**F**<**F**This means we canâ€™t reject the null hypothesis in those cases. Subsequently, this also means that there are strong similarities between the row of the datasets. But in column cases_{critical}.**F**>**F**, which means that we can reject the Null hypothesis there. Subsequently, this also means that there arenâ€™t any strong similarities between the datasets in column sections._{critical} - We can also see that the P-value in the first example is 0.037 which is statistically significant so you can say that there is an effect of shifts on the performance of the students in the exam. But the value is close to the alpha value of 0.05 so the effect is less significant.
- The
**P value**in the first example is 0.510. So you can say that the working hour of the students have some significant impact on the marks they get. But as this value is not very close to the value of alpha, the effect is substantial. Meaning this has a heavy impact on the performances. - The P value in the first example is 0.0346. So you can say that there is an impact of gender in the distribution of workhour. But as this value is very close to the value of alpha, the effect is non-substantial. This means this gender impact is not very effective.

**Read More:** **How to Interpret Two-Way ANOVA Results in Excel**

## Limitations of Two Way **ANOVA** Analysis with **Unequal** Sample Size in Excel

In this example, we showed how you could execute the **ANOVA **analysis with an **Unequal Sample Size**. But there is a couple of restriction on calculating the **ANOVA**Â analysis with these specific criteria.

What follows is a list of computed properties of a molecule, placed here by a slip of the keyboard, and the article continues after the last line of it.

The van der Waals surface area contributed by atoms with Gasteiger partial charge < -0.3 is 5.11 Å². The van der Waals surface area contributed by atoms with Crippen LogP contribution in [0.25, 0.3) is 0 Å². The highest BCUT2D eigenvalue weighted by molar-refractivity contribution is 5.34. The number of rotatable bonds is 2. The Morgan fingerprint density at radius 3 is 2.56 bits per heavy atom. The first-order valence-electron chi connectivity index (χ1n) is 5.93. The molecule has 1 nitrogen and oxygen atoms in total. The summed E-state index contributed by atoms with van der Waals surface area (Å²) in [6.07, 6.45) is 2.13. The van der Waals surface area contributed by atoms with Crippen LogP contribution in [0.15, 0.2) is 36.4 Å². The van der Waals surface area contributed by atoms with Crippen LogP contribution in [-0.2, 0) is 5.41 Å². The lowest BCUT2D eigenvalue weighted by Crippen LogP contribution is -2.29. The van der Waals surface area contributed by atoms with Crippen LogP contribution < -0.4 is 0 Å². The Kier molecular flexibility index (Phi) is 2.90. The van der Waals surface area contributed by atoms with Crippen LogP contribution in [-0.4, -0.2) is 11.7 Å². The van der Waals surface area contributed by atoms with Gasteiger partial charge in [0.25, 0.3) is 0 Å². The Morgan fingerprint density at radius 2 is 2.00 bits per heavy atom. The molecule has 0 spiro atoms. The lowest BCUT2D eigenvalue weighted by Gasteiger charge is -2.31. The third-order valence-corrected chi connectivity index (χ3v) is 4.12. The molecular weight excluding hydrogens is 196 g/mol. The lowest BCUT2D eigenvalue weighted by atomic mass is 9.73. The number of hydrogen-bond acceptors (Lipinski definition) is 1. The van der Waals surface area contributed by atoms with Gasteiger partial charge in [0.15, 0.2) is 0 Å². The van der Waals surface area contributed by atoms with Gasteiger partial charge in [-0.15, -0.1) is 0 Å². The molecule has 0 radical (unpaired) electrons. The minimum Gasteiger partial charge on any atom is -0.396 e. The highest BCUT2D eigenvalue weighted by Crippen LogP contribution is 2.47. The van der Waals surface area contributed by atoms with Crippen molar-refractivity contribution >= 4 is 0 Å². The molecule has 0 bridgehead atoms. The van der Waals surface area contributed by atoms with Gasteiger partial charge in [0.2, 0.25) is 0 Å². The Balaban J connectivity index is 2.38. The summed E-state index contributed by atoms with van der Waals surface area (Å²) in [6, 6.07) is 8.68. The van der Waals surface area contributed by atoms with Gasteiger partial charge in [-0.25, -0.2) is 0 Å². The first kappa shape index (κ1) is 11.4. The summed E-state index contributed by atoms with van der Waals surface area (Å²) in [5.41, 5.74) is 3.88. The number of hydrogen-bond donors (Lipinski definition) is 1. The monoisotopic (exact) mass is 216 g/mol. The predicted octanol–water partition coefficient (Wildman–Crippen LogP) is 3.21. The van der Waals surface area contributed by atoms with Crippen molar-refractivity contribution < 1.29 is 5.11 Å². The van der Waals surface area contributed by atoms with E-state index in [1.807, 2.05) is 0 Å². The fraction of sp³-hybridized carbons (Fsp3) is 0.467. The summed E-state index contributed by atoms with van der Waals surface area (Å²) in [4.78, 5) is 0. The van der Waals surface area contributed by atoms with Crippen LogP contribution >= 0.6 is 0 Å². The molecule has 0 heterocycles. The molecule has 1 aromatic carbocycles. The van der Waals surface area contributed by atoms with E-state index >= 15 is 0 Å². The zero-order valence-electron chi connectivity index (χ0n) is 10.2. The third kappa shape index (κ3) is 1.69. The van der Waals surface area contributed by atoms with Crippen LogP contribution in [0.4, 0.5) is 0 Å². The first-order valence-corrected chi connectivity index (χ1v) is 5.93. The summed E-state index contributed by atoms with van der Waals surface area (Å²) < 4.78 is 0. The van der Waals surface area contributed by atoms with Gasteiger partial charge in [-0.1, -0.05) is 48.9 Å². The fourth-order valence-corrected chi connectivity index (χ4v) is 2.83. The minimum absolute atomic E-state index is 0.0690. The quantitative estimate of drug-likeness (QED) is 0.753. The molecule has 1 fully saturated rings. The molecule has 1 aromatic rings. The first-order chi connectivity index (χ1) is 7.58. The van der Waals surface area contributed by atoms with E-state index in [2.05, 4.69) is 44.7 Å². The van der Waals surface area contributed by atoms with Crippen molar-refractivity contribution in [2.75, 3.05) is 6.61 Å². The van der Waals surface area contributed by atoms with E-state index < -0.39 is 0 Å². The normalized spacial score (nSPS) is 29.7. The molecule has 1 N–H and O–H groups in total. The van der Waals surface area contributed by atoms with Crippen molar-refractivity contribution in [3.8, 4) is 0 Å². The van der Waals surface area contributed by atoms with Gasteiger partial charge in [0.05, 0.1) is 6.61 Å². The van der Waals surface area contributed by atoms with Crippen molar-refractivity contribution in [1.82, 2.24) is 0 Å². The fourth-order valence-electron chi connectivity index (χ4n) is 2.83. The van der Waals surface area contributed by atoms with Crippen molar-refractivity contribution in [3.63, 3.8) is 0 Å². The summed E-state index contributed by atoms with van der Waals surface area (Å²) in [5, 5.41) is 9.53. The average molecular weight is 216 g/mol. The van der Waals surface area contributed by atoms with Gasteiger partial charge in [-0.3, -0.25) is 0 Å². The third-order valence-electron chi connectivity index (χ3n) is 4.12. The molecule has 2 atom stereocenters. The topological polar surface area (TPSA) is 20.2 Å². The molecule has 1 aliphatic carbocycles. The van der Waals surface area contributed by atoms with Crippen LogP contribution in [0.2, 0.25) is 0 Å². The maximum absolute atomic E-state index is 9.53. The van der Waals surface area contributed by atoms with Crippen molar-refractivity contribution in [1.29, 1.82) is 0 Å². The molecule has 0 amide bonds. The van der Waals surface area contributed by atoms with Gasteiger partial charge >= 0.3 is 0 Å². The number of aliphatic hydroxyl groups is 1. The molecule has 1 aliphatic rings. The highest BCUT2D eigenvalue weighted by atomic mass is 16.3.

- There are no criteria like having the same
**equal****sample****sizes**for**ANOVA**calculation. So theoretically this**ANOVA**analysis with**Unequal sample sizes**Â can be done for both one-way and two-way analyses. - But there is a small rule. The variance difference between the
**sample**datasets must be close. If the unevenness of**sample****sizes**between the dataset is too big, then**ANOVA**analysis can create a problem. But for small variance differences,**ANOVA**can be very robust. - For the factorial
**ANOVA**, use can face heavy issues. - Now for the Excel. Things are a lot more complicated than it seems.
- For homogeneous types of data and equal cell size, Excel can execute the
**ANOVA**analysis quite easily. But if the data**samples**lack homogeneousness and have different cell sizes, then excel refuses to execute the**ANOVA**analysis. - It only can execute the
**ANOVA**analysis in two ways withou**t replication**provided that the rows are different numbers only. - In two ways with
**replication**, both the row and the column needs to be the same in the dataset. - This is because Excel is not efficient software for carrying out calculations with varied datasets. Variations of datasets make Excel throttle. Other software like the
**SPSS**/**R**could easily deal with this type of situation.

## Things You Should Keep in Mind

- Excelâ€™s
**ANOVA**tool works perfectly whether we input the correct data or risk incorrect data. - To acquire an exact
**F Value**, ensure the initial variance is less than the second variance.

## Conclusion

To sum it up, the issue of how you can do a two-way **ANOVA** analysis in Excel with an **unequal** **sample size** in Excel is answered here with 2 different examples with elaborate explanations.

For this problem, a workbook is available for download where you can practice these methods.

Feel free to ask any questions or feedback through the comment section. Any suggestion for the betterment of the **ExcelDemy** community will be highly appreciable.